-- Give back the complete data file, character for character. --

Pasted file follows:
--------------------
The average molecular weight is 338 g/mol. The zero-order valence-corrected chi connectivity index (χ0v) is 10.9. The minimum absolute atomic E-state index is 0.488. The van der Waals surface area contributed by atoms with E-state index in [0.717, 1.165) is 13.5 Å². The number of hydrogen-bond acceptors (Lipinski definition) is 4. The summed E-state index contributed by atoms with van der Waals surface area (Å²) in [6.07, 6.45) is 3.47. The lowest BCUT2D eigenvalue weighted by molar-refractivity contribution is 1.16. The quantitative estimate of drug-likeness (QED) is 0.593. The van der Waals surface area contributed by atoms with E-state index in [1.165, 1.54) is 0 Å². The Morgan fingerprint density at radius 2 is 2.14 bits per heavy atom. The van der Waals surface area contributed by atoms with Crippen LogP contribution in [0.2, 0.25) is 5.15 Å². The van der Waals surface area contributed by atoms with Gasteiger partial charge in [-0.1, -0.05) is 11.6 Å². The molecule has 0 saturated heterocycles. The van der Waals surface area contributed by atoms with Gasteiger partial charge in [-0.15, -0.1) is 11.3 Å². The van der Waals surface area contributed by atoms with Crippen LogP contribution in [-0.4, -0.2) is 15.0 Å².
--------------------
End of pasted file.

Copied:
The average molecular weight is 338 g/mol. The zero-order valence-corrected chi connectivity index (χ0v) is 10.9. The minimum absolute atomic E-state index is 0.488. The van der Waals surface area contributed by atoms with E-state index in [0.717, 1.165) is 13.5 Å². The number of hydrogen-bond acceptors (Lipinski definition) is 4. The summed E-state index contributed by atoms with van der Waals surface area (Å²) in [6.07, 6.45) is 3.47. The lowest BCUT2D eigenvalue weighted by molar-refractivity contribution is 1.16. The quantitative estimate of drug-likeness (QED) is 0.593. The van der Waals surface area contributed by atoms with E-state index in [1.165, 1.54) is 0 Å². The Morgan fingerprint density at radius 2 is 2.14 bits per heavy atom. The van der Waals surface area contributed by atoms with Crippen LogP contribution in [0.2, 0.25) is 5.15 Å². The van der Waals surface area contributed by atoms with Gasteiger partial charge in [-0.1, -0.05) is 11.6 Å². The molecule has 0 saturated heterocycles. The van der Waals surface area contributed by atoms with Gasteiger partial charge in [-0.15, -0.1) is 11.3 Å². The van der Waals surface area contributed by atoms with Crippen LogP contribution in [-0.4, -0.2) is 15.0 Å².